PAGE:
Let's say you have a font that has a set of Cyrillic alternates in the “round upright cursive with extenders” aka “Bulgarian” style, and the default Cyrillic glyphs are in the “square” aka “Russian” style.
You could implement a substitution lookup that replaces the square with the round style in the “locl” (Localized Forms) feature for the “cyrl BGR” (Bulgarian) languagesystem. Apps that support it would automatically do the replacement if the user tags the text as being set in the Bulgarian language (also for spellcheck and hyphenation purposes).
In addition, you could implement the replacement in a stylistic set (e.g. “ss04”) for use in apps that don't support localized forms.
But imagine that a user who users an app that supports localized forms tags the text as Bulgarian for spellcheck and hyphenation purposes, but they would prefer (for whatever reasons) to set it in the square (“Russian”) typographic style. It's not obvious how they could achieve that, because the app might not offer any UI to deactivate “locl”.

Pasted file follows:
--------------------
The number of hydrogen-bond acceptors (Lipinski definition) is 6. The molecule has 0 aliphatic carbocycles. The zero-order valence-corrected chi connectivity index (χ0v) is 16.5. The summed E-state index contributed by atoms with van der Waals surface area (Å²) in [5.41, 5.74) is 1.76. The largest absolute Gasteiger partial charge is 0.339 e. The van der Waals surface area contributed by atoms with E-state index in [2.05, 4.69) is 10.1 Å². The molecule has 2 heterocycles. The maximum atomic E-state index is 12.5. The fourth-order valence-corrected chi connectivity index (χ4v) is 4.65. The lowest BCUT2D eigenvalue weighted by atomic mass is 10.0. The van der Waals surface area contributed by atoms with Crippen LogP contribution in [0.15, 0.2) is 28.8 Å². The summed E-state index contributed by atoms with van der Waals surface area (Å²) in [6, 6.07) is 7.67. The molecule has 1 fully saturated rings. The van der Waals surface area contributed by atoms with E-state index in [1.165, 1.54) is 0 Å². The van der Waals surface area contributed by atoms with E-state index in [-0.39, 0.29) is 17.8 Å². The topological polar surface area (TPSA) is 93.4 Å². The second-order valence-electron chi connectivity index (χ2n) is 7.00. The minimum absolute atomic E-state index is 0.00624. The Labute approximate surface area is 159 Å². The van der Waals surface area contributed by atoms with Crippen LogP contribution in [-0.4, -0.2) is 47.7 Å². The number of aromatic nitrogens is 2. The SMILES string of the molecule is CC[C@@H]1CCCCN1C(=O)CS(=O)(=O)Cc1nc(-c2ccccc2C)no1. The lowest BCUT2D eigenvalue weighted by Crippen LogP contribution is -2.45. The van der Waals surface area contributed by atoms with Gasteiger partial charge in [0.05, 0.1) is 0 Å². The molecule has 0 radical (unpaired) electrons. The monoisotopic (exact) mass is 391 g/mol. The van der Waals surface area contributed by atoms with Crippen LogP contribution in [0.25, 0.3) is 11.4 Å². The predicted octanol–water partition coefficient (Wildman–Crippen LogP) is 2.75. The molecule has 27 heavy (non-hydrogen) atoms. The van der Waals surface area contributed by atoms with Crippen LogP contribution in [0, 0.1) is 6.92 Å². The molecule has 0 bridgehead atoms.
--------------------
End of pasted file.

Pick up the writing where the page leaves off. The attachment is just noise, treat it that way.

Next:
I think the solution should be that the same “ss04” feature works both ways:
One and the same lookup replaces the alternate forms with the default ones and the default ones with the alternates.
So if the input string had the default forms, with “ss04” applied, you get the alternates, but if it had the alternates (as a result of the previously automatically applied "locl"), you get the defaults. So effectively, you get a “swap”. There is no risk of any circular replacements if the swapping is done inside the same lookup.
This could be of course also done in two different stylistic sets, but if your font has many stylistic sets, this might be unreasonable. So it is a question of UX.
This technique could be used for any replacements that are performed automatically which the user might want to “undo”. What do you think?